We all grow up now under a cloud of socially organised violence. Our newspapers scream black headlines about fall out and missiles and anti-missiles and anti-anti-missiles. Nobody can feel secure when the world itself staggers from one crisis to another, always with the horrible feeling that the next might be the one to push the fingers down upon the buttons marked FIRE. This is a potent cause for despair and cynicism. Here is one of the roots of criminal violence. Do the worriers, then, speak out on this at their conferences? They are stuck with capitalism, and their hopeless efforts to reform it. They do not, therefore, speak out.
We should not forget that the ground in which capitalism’s criminals take root is always well tilled and fertile. Why do people turn to crime? Most of us get our living by going out to work for a wage, which is often a precarious business. Even in boom time we need never be far off a recession which means short time or redundancy. Going out to work can be a boring business. Men can stand all day on the same spot, going through the same simple action time and again. Or they may sit at a desk shuffling the same dull paperwork, with their only prospect of excitement the chance of finding a miscast invoice. Young girls type endless letters and forms or fill up endless boxes of sweets. Yes, going to work for a living is often a precarious, boring, unpleasant business.
Small wonder that so many dream of the big pools win to take them away from it all. And no wonder either that a few decide that the chances against climbing out of the rut by keeping within capitalism’s laws are stacked high enough to justify them trying some other way. Such people are criminal material. Indeed, some criminals have coldly worked it out that they would spend a large part of their life in gaol, rather than give it all up to the nine to five-thirty routine with only a shiny trouser seat to show for it. The criminal, like any law abiding worker, dreams of the easy touch, the job that clicks. Usually it doesn’t come off; that is why so many ol them lose their gamble and end up as shambling old lags.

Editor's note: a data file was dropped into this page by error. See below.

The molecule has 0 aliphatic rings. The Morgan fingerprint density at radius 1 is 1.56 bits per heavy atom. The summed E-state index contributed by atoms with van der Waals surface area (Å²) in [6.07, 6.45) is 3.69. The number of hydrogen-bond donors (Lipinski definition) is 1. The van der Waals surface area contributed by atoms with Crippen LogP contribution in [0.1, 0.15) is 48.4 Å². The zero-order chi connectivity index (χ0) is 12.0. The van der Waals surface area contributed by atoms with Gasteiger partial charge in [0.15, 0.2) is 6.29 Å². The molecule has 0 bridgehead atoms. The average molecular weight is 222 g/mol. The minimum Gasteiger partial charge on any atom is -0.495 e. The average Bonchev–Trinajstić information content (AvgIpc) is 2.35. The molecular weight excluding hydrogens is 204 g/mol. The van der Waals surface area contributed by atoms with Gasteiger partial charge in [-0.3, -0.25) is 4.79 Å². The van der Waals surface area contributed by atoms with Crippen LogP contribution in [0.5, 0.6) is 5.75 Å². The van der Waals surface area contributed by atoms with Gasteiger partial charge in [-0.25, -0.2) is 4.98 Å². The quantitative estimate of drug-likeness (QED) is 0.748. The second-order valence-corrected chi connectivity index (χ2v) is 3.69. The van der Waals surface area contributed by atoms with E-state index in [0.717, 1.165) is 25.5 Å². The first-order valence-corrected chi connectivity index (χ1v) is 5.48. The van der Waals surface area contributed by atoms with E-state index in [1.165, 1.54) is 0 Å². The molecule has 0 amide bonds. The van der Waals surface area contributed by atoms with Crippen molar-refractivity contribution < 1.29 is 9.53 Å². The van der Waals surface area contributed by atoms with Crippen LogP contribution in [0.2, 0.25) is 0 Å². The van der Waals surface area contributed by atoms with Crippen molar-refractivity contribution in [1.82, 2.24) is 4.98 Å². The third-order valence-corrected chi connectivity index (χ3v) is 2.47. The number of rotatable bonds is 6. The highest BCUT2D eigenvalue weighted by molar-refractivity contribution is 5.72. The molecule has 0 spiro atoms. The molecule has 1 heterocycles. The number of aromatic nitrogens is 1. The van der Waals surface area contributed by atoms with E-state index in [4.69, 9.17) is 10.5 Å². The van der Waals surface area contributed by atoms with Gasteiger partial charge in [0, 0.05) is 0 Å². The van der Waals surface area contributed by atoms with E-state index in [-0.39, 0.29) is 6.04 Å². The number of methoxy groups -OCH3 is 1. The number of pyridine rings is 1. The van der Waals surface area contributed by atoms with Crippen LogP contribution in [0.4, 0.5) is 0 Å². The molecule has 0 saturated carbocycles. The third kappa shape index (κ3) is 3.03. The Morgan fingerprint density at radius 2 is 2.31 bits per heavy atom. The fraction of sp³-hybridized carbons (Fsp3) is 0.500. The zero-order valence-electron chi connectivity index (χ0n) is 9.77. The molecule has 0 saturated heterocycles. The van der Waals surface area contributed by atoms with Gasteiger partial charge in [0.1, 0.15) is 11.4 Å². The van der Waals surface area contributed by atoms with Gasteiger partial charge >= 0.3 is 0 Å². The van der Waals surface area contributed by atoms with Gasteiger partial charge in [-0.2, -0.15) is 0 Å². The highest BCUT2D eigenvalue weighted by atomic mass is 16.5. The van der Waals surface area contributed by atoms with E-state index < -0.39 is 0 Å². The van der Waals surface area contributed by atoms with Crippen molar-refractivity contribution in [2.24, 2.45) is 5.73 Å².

Property rights stand between the criminal and his objective. To get what he wants he is prepared not only to break capitalism’s laws. To clinch a Job he will beat up a watchman or cosh a messenger or even kill a cashier. Then if they catch him there is the macabre process of trial and sentence and execution. There is no lack of newspapers, fighting for sales, to give us all the juicy details. And what effect is this supposed to have upon potentially violent criminals? Victor Terry shot down the bank guard at Worthing on the very day that a friend of his was executed for murder. A member of the last Royal Commission on Capital Punishment put it on record that he was finally convinced of the need to abolish hanging when he read the letters, which regularly arrive at the Home Office. applying for the job of public hangman.
We can see that the matter of violence in society is more complex than simply trying to assess the effects upon a young child of watching Bill Sikes do Nancy in. Like so many of the other unpleasant aspects of capitalist society, it is all something of a shambles. But it is a shambles which can be sorted out. The first need is to have a world so organised that human welfare is at the top of the list of social priorities instead of being, as it is now, somewhere near the bottom A world like that would get rid of most violence by simply not having wars and poverty and criminal farms like the slums of the big cities.
When we have done that we can get down to finding out why some (if any) people may be violent. We can look at it for what it is — or should be — a human problem. That will be better than beating or hanging or punishing. It will be better than fussing the kids away from the television set. It will even be better than worrying over statistics in muddled, if well meaning, conferences.